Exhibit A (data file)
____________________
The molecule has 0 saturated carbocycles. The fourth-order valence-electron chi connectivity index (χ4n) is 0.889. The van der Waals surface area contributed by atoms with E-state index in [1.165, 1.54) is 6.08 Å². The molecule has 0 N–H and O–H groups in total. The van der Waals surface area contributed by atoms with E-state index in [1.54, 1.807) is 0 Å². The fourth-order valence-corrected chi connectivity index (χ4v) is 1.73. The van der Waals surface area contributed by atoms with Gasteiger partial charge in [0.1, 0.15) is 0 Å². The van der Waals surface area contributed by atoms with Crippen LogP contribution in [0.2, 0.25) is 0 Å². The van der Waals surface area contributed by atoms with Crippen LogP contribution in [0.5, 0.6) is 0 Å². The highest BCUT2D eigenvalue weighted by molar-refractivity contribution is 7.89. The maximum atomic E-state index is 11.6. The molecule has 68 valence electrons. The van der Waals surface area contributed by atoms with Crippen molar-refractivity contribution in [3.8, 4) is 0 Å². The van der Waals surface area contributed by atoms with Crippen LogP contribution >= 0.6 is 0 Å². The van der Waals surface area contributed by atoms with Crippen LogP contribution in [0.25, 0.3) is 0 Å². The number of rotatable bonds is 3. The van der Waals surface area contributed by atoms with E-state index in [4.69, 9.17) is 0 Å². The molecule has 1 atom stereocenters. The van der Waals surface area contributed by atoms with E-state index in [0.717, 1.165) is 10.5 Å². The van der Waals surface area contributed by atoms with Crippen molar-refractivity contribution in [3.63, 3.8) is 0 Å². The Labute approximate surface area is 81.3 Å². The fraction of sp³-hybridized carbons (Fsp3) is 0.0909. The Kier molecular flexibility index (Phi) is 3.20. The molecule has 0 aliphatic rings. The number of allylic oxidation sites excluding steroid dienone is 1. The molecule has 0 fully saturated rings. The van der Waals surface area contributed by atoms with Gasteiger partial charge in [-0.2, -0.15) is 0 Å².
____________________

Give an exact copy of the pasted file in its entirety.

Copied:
The molecule has 0 saturated carbocycles. The fourth-order valence-electron chi connectivity index (χ4n) is 0.889. The van der Waals surface area contributed by atoms with E-state index in [1.165, 1.54) is 6.08 Å². The molecule has 0 N–H and O–H groups in total. The van der Waals surface area contributed by atoms with E-state index in [1.54, 1.807) is 0 Å². The fourth-order valence-corrected chi connectivity index (χ4v) is 1.73. The van der Waals surface area contributed by atoms with Gasteiger partial charge in [0.1, 0.15) is 0 Å². The van der Waals surface area contributed by atoms with Crippen LogP contribution in [0.2, 0.25) is 0 Å². The van der Waals surface area contributed by atoms with Crippen LogP contribution in [0.5, 0.6) is 0 Å². The highest BCUT2D eigenvalue weighted by molar-refractivity contribution is 7.89. The maximum atomic E-state index is 11.6. The molecule has 68 valence electrons. The van der Waals surface area contributed by atoms with Crippen molar-refractivity contribution in [3.8, 4) is 0 Å². The van der Waals surface area contributed by atoms with Crippen LogP contribution >= 0.6 is 0 Å². The van der Waals surface area contributed by atoms with Crippen LogP contribution in [0.25, 0.3) is 0 Å². The number of rotatable bonds is 3. The van der Waals surface area contributed by atoms with E-state index in [4.69, 9.17) is 0 Å². The molecule has 1 atom stereocenters. The van der Waals surface area contributed by atoms with E-state index in [0.717, 1.165) is 10.5 Å². The van der Waals surface area contributed by atoms with Crippen molar-refractivity contribution in [3.63, 3.8) is 0 Å². The Labute approximate surface area is 81.3 Å². The fraction of sp³-hybridized carbons (Fsp3) is 0.0909. The Kier molecular flexibility index (Phi) is 3.20. The molecule has 0 aliphatic rings. The number of allylic oxidation sites excluding steroid dienone is 1. The molecule has 0 fully saturated rings. The van der Waals surface area contributed by atoms with Gasteiger partial charge in [-0.2, -0.15) is 0 Å².